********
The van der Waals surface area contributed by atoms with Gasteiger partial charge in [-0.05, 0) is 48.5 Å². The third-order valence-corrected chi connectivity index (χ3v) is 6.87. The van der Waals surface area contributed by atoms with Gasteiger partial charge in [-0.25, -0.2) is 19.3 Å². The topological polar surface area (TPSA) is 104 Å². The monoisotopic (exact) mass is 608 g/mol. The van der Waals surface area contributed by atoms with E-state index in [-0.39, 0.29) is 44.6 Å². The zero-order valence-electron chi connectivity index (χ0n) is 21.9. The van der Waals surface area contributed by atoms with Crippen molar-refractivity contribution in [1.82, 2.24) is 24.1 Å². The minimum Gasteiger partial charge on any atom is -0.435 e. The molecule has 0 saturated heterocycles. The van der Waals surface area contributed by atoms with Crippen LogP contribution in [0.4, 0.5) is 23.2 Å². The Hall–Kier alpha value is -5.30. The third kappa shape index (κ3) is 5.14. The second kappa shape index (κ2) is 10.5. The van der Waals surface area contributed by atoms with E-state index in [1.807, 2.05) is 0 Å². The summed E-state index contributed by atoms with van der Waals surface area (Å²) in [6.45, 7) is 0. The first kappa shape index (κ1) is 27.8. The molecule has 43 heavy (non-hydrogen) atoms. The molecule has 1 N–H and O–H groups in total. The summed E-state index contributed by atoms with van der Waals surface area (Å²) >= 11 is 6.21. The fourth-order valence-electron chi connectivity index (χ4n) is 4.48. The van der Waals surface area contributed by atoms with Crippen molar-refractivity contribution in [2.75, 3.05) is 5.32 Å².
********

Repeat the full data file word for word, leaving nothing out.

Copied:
The van der Waals surface area contributed by atoms with Gasteiger partial charge in [-0.05, 0) is 48.5 Å². The third-order valence-corrected chi connectivity index (χ3v) is 6.87. The van der Waals surface area contributed by atoms with Gasteiger partial charge in [-0.25, -0.2) is 19.3 Å². The topological polar surface area (TPSA) is 104 Å². The monoisotopic (exact) mass is 608 g/mol. The van der Waals surface area contributed by atoms with E-state index in [-0.39, 0.29) is 44.6 Å². The zero-order valence-electron chi connectivity index (χ0n) is 21.9. The van der Waals surface area contributed by atoms with Crippen molar-refractivity contribution in [1.82, 2.24) is 24.1 Å². The minimum Gasteiger partial charge on any atom is -0.435 e. The molecule has 0 saturated heterocycles. The van der Waals surface area contributed by atoms with Crippen LogP contribution in [0.4, 0.5) is 23.2 Å². The Hall–Kier alpha value is -5.30. The third kappa shape index (κ3) is 5.14. The second kappa shape index (κ2) is 10.5. The van der Waals surface area contributed by atoms with E-state index in [1.807, 2.05) is 0 Å². The summed E-state index contributed by atoms with van der Waals surface area (Å²) in [6.45, 7) is 0. The first kappa shape index (κ1) is 27.8. The molecule has 43 heavy (non-hydrogen) atoms. The molecule has 1 N–H and O–H groups in total. The summed E-state index contributed by atoms with van der Waals surface area (Å²) >= 11 is 6.21. The fourth-order valence-electron chi connectivity index (χ4n) is 4.48. The van der Waals surface area contributed by atoms with Crippen molar-refractivity contribution in [2.75, 3.05) is 5.32 Å².